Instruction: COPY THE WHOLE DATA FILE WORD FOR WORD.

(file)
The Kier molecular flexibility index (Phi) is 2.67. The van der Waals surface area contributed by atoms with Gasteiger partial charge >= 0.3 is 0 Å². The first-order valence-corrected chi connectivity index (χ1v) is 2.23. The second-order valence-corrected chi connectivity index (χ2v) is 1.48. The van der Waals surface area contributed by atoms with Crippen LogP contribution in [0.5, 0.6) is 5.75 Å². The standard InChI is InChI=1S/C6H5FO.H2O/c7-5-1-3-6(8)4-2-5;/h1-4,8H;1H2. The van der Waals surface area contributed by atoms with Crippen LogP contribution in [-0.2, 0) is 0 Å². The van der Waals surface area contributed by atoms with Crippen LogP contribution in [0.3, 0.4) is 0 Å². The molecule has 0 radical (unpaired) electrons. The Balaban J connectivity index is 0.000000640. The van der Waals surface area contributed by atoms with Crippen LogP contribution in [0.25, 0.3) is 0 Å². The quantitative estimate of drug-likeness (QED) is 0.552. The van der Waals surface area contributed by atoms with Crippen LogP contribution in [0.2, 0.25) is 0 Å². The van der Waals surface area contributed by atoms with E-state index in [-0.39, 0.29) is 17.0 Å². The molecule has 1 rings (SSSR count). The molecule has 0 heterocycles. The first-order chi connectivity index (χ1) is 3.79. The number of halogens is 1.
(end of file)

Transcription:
The Kier molecular flexibility index (Phi) is 2.67. The van der Waals surface area contributed by atoms with Gasteiger partial charge >= 0.3 is 0 Å². The first-order valence-corrected chi connectivity index (χ1v) is 2.23. The second-order valence-corrected chi connectivity index (χ2v) is 1.48. The van der Waals surface area contributed by atoms with Crippen LogP contribution in [0.5, 0.6) is 5.75 Å². The standard InChI is InChI=1S/C6H5FO.H2O/c7-5-1-3-6(8)4-2-5;/h1-4,8H;1H2. The van der Waals surface area contributed by atoms with Crippen LogP contribution in [-0.2, 0) is 0 Å². The van der Waals surface area contributed by atoms with Crippen LogP contribution in [0.3, 0.4) is 0 Å². The molecule has 0 radical (unpaired) electrons. The Balaban J connectivity index is 0.000000640. The van der Waals surface area contributed by atoms with Crippen LogP contribution in [0.25, 0.3) is 0 Å². The quantitative estimate of drug-likeness (QED) is 0.552. The van der Waals surface area contributed by atoms with Crippen LogP contribution in [0.2, 0.25) is 0 Å². The van der Waals surface area contributed by atoms with E-state index in [-0.39, 0.29) is 17.0 Å². The molecule has 1 rings (SSSR count). The molecule has 0 heterocycles. The first-order chi connectivity index (χ1) is 3.79. The number of halogens is 1.